Internet fraudsters are targeting people in the UAE with offers of big discounts in settling their traffic fines and other government bills, according to top Dubai Police officers.
Deputy Commander in Chief of Dubai Police Major General Khamis Mattar Balmazina said: “These fraudsters hunt for their customers on the Internet and offer to pay part of their fines for traffic violations just to convince them of their seriousness. The scammers would then offer to pay off their fines or settle their water and electricity bills in full in return for paying them half of the total amount. The fraudsters are able to offer such attractive discounts because they are using stolen credit cards or credit card data to settles the fines.”
Major General Balmazina said resorting to these fraudsters may result in billing irregularities. There is also risk of being compelled to make the payment again, he said.
Major General Khalil Al Mansouri , Director of the General Department of Criminal Investigation , said one fraudster has been arrested and police is trying to track down others.
Major Balmazina said the Dubai government had not authorized any party to collect or pay fees or fines owed to it. The government will announce through the media if it is offering any discounts in traffic or other fines. So people should suspect anyone who offers to settle fines at discount. Many people, unaware that their fines will be paid with stolen credit cards, accept these offers in good faith, he added.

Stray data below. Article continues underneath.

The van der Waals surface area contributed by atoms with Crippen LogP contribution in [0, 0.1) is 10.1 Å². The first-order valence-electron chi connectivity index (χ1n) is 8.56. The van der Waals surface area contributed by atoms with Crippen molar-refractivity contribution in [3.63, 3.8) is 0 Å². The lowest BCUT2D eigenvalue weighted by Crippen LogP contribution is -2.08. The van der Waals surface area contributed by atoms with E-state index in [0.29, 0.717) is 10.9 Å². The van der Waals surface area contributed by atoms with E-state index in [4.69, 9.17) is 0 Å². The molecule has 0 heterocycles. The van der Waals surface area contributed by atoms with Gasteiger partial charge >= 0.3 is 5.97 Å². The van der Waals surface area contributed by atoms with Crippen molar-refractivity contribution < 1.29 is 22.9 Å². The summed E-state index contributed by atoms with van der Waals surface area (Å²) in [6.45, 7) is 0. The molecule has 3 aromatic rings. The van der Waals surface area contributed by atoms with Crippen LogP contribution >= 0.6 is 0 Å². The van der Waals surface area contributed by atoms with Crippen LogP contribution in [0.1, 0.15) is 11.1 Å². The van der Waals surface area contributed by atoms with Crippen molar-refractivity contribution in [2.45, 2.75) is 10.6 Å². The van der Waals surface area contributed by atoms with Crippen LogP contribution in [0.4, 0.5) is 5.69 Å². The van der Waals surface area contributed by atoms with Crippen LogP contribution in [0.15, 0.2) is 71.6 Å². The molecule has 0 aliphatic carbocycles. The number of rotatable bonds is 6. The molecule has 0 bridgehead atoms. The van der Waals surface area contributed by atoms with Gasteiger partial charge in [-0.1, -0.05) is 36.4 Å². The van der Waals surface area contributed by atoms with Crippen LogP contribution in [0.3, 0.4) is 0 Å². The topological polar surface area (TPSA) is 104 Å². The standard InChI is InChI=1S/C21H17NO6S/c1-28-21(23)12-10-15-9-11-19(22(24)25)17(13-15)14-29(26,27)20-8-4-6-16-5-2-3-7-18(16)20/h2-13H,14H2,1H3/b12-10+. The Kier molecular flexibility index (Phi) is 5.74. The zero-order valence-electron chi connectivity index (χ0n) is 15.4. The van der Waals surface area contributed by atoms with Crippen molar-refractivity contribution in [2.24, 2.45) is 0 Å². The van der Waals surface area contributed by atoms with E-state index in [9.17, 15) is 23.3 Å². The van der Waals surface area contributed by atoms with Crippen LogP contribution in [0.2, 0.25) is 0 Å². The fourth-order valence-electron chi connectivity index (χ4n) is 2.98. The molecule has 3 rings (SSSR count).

But ignorance does not absolve the victims of their responsibility and they may be compelled to pay the fine again. The can also face prosecution for complicity in a crime, he added.
Major Balmazina said most government transactions are done electronically through the Internet via secure websites which cannot be breached.
Fraudsters are also using stolen credit card data to buy airline tickets and offer them at deep discounts to others.
Major General Al Mansouri said five such cases have been registered in the UAE.
He revealed that there are people who have swindled the scammers themselves. Some crooks have paid part of their fines, only to find that the targeted people are not keen to continue dealing with them.
Lieutenant Salem bin Salmeen, deputy director of the department for combating cybercrimes, said complaints have been received from people who have received notices from their banks for use of their credit cards to settle others’ fines while they were out of the UAE.
Lieutenant Salem said there are many ways of stealing credit card data, particularly when a card holder uses it through a suspicious website.